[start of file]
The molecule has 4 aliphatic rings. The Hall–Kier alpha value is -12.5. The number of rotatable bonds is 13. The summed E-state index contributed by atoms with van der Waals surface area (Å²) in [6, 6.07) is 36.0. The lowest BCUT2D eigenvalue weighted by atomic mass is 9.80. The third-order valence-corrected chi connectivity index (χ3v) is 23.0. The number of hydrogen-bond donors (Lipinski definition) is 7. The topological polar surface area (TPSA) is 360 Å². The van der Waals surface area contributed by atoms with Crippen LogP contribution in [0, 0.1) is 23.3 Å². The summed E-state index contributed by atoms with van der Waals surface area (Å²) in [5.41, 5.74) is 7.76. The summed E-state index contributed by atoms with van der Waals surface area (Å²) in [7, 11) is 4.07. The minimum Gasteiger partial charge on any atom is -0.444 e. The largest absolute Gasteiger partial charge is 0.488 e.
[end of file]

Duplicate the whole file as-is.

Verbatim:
The molecule has 4 aliphatic rings. The Hall–Kier alpha value is -12.5. The number of rotatable bonds is 13. The summed E-state index contributed by atoms with van der Waals surface area (Å²) in [6, 6.07) is 36.0. The lowest BCUT2D eigenvalue weighted by atomic mass is 9.80. The third-order valence-corrected chi connectivity index (χ3v) is 23.0. The number of hydrogen-bond donors (Lipinski definition) is 7. The topological polar surface area (TPSA) is 360 Å². The van der Waals surface area contributed by atoms with Crippen LogP contribution in [0, 0.1) is 23.3 Å². The summed E-state index contributed by atoms with van der Waals surface area (Å²) in [5.41, 5.74) is 7.76. The summed E-state index contributed by atoms with van der Waals surface area (Å²) in [7, 11) is 4.07. The minimum Gasteiger partial charge on any atom is -0.444 e. The largest absolute Gasteiger partial charge is 0.488 e.